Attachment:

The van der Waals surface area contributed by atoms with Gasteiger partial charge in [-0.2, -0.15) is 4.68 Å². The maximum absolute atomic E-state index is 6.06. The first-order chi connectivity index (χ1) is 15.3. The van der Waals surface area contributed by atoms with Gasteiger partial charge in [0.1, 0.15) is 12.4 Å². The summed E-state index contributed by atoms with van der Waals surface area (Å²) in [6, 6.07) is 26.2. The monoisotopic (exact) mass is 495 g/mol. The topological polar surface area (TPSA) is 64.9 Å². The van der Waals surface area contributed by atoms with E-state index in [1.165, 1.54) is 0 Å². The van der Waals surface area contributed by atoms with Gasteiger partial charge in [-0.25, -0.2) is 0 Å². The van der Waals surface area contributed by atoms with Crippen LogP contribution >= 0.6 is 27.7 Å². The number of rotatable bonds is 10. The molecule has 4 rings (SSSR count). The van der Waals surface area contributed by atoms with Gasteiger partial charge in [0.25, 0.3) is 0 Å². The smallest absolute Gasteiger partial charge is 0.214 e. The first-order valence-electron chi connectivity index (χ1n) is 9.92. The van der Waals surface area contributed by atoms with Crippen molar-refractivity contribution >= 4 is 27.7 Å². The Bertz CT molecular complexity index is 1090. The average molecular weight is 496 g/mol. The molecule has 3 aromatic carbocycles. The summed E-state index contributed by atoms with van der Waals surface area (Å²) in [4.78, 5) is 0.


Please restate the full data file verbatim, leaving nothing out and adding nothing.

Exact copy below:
The van der Waals surface area contributed by atoms with Gasteiger partial charge in [-0.2, -0.15) is 4.68 Å². The maximum absolute atomic E-state index is 6.06. The first-order chi connectivity index (χ1) is 15.3. The van der Waals surface area contributed by atoms with Gasteiger partial charge in [0.1, 0.15) is 12.4 Å². The summed E-state index contributed by atoms with van der Waals surface area (Å²) in [6, 6.07) is 26.2. The monoisotopic (exact) mass is 495 g/mol. The topological polar surface area (TPSA) is 64.9 Å². The van der Waals surface area contributed by atoms with E-state index in [1.165, 1.54) is 0 Å². The van der Waals surface area contributed by atoms with Gasteiger partial charge in [-0.25, -0.2) is 0 Å². The van der Waals surface area contributed by atoms with Crippen LogP contribution >= 0.6 is 27.7 Å². The number of rotatable bonds is 10. The molecule has 4 rings (SSSR count). The van der Waals surface area contributed by atoms with Gasteiger partial charge in [0.25, 0.3) is 0 Å². The smallest absolute Gasteiger partial charge is 0.214 e. The first-order valence-electron chi connectivity index (χ1n) is 9.92. The van der Waals surface area contributed by atoms with Crippen molar-refractivity contribution >= 4 is 27.7 Å². The Bertz CT molecular complexity index is 1090. The average molecular weight is 496 g/mol. The molecule has 3 aromatic carbocycles. The summed E-state index contributed by atoms with van der Waals surface area (Å²) in [4.78, 5) is 0.